Climate change & the fallacy of the lump of labour fallacy.
Listening to the BBC World Service Business Daily programme on Tuesday morning that old angry amateur feeling came back. The programme, Jobs for the World’s Young, was billed like this:
Young people make up 35% of the world’s unemployed, and it’s a global problem. Pulitzer prize-winning reporter Amy Goldstein, author of Janesville: An American Story, tells us how retraining doesn’t always work when it comes to finding people new jobs in the rust belt of America.
In her review of Janesville in the New York Times, Jennifer Senior wrote
In the case of the many laid-off workers in the Janesville area, the outcomes are decidedly worse for those who have attended the local technical college to learn a new trade.
Training and jobs on my first website, FAXFN.ORG (1997)
The interview took me back to my first website, faxfn.org, where I repeated a Royal Economic Society press release:
How Effective Are Active Labour Market Policies Like The New Deal?
According to new research by Professors James Heckman and Jeffrey Smith, published in the latest issue of the Economic Journal, programmes [like the new deal] make almost no difference to the level of unemployment or the wage rates of those gaining employment.
So, training schemes for the newly unemployed are not much good. Another note on Faxfn by Professor Kim Swales, came to a similar conclusion to Amy Goldstein: Training schemes could be worse than useless.
New Deal web site shoots government in foot.
A careful look at the Department of Education and Employment’s web site gives the game away (United Kingdom Employment Action Plan). This claims 70,000 young people have moved from the New Deal into sustained jobs. With the “64,000 on other education, training and work experience options” the New Deal has succeeded in removing about half its entrants from unemployment.
Figures also published in the action plan suggest that before the New Deal about half of people unemployed for six months (who would now be New Deal entrants) left unemployment in the following six months.
So according to the government’s web site, the New Deal does not seem to have made any difference.
A messianic message on education and training
Back in 1993, I was asked by Professor Lord Megnad Desai to write a note for the Fabian Society’s newsletter on the use of labour subidies to create jobs. They decided not to publish Jobs, training and video games. Subsequently, Lord Desai didn’t like what I had written and told me he thought it was ‘messianic’. Here is an excerpt from the piece:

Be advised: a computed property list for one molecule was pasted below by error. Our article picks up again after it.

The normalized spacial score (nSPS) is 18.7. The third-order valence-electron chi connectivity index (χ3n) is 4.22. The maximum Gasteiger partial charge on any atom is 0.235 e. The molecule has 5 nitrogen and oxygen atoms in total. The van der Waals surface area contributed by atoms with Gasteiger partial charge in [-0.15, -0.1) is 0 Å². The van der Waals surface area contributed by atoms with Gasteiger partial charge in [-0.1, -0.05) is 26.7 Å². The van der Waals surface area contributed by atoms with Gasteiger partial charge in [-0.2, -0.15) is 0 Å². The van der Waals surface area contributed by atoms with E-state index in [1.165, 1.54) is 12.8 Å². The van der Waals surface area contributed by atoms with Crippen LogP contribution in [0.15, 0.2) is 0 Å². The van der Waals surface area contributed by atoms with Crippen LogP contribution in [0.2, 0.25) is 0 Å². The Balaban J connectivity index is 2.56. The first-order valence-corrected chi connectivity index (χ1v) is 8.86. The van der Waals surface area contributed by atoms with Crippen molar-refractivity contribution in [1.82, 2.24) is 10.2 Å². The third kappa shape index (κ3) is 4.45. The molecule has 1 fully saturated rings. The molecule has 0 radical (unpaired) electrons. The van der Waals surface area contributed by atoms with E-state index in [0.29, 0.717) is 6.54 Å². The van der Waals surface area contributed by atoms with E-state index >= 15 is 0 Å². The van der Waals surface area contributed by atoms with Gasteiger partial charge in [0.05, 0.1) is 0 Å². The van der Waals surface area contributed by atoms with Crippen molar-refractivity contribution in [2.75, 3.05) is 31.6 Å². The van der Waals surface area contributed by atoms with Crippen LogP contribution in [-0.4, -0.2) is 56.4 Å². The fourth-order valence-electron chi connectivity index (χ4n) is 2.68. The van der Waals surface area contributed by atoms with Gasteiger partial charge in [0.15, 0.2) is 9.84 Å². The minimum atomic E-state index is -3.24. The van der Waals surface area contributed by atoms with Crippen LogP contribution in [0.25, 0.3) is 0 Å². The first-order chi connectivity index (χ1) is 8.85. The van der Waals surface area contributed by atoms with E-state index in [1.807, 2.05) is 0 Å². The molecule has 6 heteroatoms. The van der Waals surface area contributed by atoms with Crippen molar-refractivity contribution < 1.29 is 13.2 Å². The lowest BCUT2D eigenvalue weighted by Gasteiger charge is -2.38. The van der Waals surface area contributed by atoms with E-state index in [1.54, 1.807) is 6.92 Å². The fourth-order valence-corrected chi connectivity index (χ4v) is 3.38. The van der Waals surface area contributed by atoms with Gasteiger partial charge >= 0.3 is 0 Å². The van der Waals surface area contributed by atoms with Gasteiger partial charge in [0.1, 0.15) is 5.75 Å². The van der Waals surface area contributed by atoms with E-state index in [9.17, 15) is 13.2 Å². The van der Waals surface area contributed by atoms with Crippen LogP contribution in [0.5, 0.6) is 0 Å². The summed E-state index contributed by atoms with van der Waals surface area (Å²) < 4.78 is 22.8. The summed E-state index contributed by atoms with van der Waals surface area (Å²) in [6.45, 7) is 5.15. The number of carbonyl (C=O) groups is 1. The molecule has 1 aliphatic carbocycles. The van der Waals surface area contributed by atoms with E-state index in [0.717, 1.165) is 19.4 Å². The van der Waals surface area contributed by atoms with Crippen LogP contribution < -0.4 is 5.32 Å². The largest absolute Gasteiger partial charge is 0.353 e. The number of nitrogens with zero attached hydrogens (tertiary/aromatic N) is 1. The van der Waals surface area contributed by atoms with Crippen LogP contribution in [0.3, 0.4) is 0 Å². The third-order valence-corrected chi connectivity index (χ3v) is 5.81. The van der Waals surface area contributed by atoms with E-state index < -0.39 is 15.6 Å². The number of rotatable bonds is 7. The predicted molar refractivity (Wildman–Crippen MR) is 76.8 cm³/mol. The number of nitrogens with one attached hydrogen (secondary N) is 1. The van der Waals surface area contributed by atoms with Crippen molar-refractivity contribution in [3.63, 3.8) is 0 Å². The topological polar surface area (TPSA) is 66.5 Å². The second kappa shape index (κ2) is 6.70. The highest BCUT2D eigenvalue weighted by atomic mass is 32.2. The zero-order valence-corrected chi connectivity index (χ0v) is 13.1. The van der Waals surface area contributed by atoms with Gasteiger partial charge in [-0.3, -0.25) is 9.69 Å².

The first lesson is that our education and training system may have much less to offer in creating high-tech employment than many suppose. Or indeed in creating much employment at all. The only really successful courses in the Training and Enterprise Councils, in terms of job creation, are those that correspond to old-fashioned apprenticeships. They are for selected young people who are attached to a particular firm and they give on the job training. Success rates fall for courses if they are for older people or if they are not job-specific or they are not on-the-job. And success rates can become very small. And if retraining is off-the-job forget it.
The fallacy of the lump of labour fallacy
Congratulations to Amy Goldstein – excellent work – but I get depressed by this stuff, having been trying to write about it for decades, being put down by some economists with their Lump of labour fallacy:
In economics, the lump of labour fallacy is the idea that there is a fixed amount of work—a lump of labour—to be done within an economy which can be distributed to create more or fewer jobs.
Lump of labour thinking is accompanied by an assumption that output will continue to rise with the progress of society and technology. Main stream economists concede there will be “frictional adjustments”, like local and time limited pockets of unemployment, but in the long run increased production will generate the necessary jobs.
This thinking morphs into a fallacy itself when it is assumed there there are no long-run limits to output. Frighteningly, we are now close to a “long run in which we are all dead”, which will occur if most species on Earth (including humans) disappear in a sixth mass extinction event. The economists’ fallacy comes from the assumption that extinction can be avoided and we can have economic growth.
What the dimmer economists don’t understand is that the world economy cannot reduce greenhouse gas emissions fast enough to prevent an extinction event – unless there is a fall in economic activity. i.e. de-growth. Without de-growth there will be no long run. This is the fix we’ve got into.
No long run means no humans. No humans means no jobs. No jobs means no lump of labour. No lump of labour means no lump of labour fallacy.
That’s the fallacy of the lump of labour fallacy.
Productivity and training
If the world produces less and aims for full employment, each worker must produce less and be less productive. We must train our economists to accept this and rework their theories for the new reality.
Imagine (© John Lennon 1971) we reach “a point at which all the necessaries and comforts of life shall be produced without human labour” (© Robert Owen circa 1840). Would we abandon work altogether?
Peter Breugel showed us, labour can have it’s own value – even if productivity is low.
Is this the alternative?
Why should we support beggars that don’t work?
Beggars are not destroying the climate in the same way the “hard working” and affluent do. We must fine the polluters and share the wealth.
We need it to train ourselves to live lives that don’t screw the planet.
Appendix: A few links:
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